Review: CSI: Miami–‘Bad Seed’

Delko is thrown when he sees a young woman die in the ER and her boyfriend collapse soon afterwards–both the apparent victims of some sort of deadly pathogen.


Eric Delko runs across Alexx Woods at the hospital where he’s just been cleared to return to work. Alexx notices he doesn’t seem happy about the prospect, but before she can question him further, a young woman named Lauren, who is accompanied by her frantic boyfriend, Ethan, is rushed into the emergency room. As Alexx works to save Lauren’s life, Ethan tells Delko that Lauren hasn’t been feeling well for a week–and that he was planning to propose once she got to feeling better. Alexx comes in with tragic news: Lauren has died–and she thinks it’s homicide. She calls for Horatio and tells him that Lauren died of renal failure, which she believes is the result of poisoning. Delko suspects Ethan, but Horatio doesn’t want to jump to conclusions just yet. He asks Delko to stay with the young man. Ethan tells Delko that he and Lauren went to a restaurant a week ago, around the time she got sick but that he can’t recall the name. He has the receipt in his wallet, but when Delko starts interrogating Ethan, the young man gets upset–and collapses. Back at the lab, the team gathers to discuss the case. Lauren tested positive for E. coli bacteria–a new and deadly strain. Horatio says they have to find the source–and treat this like any other homicide case. Delko finds the receipt for the restaurant Ethan and Lauren dined at before she got sick, Sam Bello’s, and Calleigh questions the manager, who tells her that E. coli starts with the grower.

Ryan, Jesse and Walter head to the restaurant’s supplier, Aunt Sally’s, in Sweetwater. The owner, Seth Ellers, refuses to let the CSIs search until Jesse threatens to check his workers to see if they have their green cards in order. The produce is taken back to the lab and tested, but it comes up negative for E. coli. The CSIs turn to the delivery truck company, which is owned by a man named Al Wayons, who tries to run but is tackled by Tripp. When the product in Wayons’ truck tests positive for E. coli, Wayons insists the bacteria originated with the grower and flourishes in his trucks, which he doesn’t have enough money to refrigerate. Calleigh learns both the truck company and Aunt Sally’s are subsidiaries of a large company called Bixton Organic Foods. Jerry Mackey, the CEO of Bixton, and his lawyer, Sheldon Parks, place the blame on the subsidiaries, who they claim are independent contractors. Horatio wants to check the irrigation system at Aunt Sally’s, but Parks refuses, saying Mackey has called on the Health Department to do a study. Horatio sends Jesse, Ryan and Walter back to Aunt Sally’s to do an illegal search in the hopes of getting enough evidence to go to the Health Department themselves. Jesse runs into Gavin Webb, an angry farmer with a gun, who tells him that seeds from Bixton’s genetically engineered corn blew onto his land, allowing Bixton to force him into becoming a subsidiary. Jesse, Ryan and Walter find the source of the E. coli… a field of cows whose feces are contaminating the water that is used to irrigate the plants.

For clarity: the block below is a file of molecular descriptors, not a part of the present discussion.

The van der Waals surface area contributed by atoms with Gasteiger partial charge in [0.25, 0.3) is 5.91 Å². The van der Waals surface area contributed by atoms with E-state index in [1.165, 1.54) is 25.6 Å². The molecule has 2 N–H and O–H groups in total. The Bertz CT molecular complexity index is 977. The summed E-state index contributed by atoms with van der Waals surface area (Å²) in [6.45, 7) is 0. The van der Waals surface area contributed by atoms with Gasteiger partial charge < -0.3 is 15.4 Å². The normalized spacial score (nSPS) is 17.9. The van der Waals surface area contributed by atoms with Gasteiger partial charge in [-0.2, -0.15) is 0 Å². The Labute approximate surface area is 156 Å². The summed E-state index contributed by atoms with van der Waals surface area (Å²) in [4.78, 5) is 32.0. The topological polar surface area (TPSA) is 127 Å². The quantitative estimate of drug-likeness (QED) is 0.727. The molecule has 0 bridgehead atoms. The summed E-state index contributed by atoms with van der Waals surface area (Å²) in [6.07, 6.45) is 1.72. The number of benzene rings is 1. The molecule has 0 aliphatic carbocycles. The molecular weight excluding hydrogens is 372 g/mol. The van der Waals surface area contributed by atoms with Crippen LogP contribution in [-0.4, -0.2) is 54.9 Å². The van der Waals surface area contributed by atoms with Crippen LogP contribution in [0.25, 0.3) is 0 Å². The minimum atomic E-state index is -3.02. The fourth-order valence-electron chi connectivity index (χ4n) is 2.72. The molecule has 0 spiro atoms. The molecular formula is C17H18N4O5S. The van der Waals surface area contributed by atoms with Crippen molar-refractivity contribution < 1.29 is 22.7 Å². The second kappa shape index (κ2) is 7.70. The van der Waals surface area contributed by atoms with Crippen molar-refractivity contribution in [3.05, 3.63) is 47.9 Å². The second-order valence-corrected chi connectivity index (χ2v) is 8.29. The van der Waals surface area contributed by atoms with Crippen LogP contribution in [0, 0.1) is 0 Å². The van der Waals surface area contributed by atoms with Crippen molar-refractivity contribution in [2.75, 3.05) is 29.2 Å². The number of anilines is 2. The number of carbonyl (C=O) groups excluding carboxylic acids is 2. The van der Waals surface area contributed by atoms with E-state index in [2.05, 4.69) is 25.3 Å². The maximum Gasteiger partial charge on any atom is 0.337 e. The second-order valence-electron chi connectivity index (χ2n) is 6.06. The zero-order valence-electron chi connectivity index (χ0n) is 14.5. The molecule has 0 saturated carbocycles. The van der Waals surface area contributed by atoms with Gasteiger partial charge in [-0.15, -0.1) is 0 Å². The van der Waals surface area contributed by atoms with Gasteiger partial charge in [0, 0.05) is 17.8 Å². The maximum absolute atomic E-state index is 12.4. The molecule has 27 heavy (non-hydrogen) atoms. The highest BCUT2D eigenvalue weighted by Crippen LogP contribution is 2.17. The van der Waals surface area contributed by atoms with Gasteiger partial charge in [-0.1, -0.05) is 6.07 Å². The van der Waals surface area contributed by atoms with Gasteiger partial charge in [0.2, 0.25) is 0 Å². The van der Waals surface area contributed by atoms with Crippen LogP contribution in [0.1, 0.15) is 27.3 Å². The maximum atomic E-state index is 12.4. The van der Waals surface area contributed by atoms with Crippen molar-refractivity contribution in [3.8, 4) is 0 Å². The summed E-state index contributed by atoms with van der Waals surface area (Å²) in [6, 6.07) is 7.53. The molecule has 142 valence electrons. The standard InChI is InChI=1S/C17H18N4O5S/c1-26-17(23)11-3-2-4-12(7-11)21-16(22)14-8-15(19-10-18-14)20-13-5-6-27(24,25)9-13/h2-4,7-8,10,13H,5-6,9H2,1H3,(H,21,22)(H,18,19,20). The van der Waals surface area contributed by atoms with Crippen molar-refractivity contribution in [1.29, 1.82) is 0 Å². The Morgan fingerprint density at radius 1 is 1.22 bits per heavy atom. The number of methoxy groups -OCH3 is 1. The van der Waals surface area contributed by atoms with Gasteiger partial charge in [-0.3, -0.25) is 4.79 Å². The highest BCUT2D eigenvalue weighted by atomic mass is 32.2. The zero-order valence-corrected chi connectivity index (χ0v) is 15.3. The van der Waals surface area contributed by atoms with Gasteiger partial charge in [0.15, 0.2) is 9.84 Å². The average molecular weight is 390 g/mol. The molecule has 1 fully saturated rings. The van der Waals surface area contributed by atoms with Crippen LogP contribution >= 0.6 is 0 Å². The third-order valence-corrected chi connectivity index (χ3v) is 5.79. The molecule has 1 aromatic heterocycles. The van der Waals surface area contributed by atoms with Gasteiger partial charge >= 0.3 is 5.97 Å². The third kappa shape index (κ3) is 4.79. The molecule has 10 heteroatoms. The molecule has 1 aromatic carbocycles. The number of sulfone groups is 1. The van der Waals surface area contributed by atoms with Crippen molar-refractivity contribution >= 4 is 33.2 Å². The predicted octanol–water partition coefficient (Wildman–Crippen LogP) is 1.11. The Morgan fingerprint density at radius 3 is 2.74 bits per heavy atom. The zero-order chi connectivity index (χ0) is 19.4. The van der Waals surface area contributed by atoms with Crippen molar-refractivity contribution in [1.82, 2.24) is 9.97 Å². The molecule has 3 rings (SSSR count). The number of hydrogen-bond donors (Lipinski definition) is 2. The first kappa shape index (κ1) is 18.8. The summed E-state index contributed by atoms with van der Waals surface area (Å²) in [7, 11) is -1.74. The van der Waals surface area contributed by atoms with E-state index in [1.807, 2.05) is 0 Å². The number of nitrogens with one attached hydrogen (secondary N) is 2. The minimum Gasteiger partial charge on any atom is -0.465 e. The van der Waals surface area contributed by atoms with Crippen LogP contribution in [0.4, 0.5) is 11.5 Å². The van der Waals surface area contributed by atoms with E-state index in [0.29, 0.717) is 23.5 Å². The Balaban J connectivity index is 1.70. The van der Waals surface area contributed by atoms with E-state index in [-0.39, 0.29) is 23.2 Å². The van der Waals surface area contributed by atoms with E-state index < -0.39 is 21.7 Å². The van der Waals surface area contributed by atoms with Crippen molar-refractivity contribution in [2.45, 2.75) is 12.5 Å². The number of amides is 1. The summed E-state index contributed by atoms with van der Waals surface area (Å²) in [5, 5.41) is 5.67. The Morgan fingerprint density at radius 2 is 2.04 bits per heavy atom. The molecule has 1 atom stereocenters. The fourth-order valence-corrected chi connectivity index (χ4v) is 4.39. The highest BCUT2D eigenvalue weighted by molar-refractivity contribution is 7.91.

Horatio takes the evidence to the head of the Health Department–who also happens to be a former Bixton VP. She refuses to do anything other than conduct a study. In the lab, Calleigh tells Delko she’s glad he’s back, but he doesn’t feel the same. They learn Ethan is totally paralyzed as the result of a biotoxin. He ate a veggie burger and corn at Sam Bello’s. Jesse recalls Webb telling him that the corn made by Bixton was genetically engineered and gets a sample from Webb. Natalia finds a toxin added to the corn to keep aphids from eating it as well as a bacteria that eats cellulose in it, to make it more digestible–and can cause Botulism. Horatio brings Mackey back in and shows him pictures of Ethan, telling the CEO that Ethan is brain dead as a result of the genetically engineered corn Bixton makes. Mackey defends the process, saying that the risk was analyzed and determined to be “acceptable.” Though he can’t press criminal charges, Horatio vows that there will be a civil trial when Ethan’s family sues–and pulls out a recorder to show Mackey he’s got plenty of ammo to give them. Calleigh approaches Delko and tells him she’s realized he’s leaving CSI. He doesn’t deny it–and doesn’t answer her when she asks about them. They embrace and he walks out.


With its slick production value, snazzy split screens and bevy of aesthetically appealing victims and suspects, CSI: Miami is usually the last CSI show to bring me to tears. And yet, the scene in which Delko slides the ring Ethan intended to give Lauren onto her finger as both she and her would-be fiancé lie in morgue drawers, I found myself tearing up. It’s a beautiful, heartbreaking moment. Indeed, Brian Davidson‘s script feels like a progression for the show, and I hope it’s a herald of things to come rather than a departure. There was a real energy to this story, a personal stake for the characters that was more appealing than fancy plot twists or high-energy shootouts. The episode felt really fresh, something that’s not that easy to achieve after seven full seasons.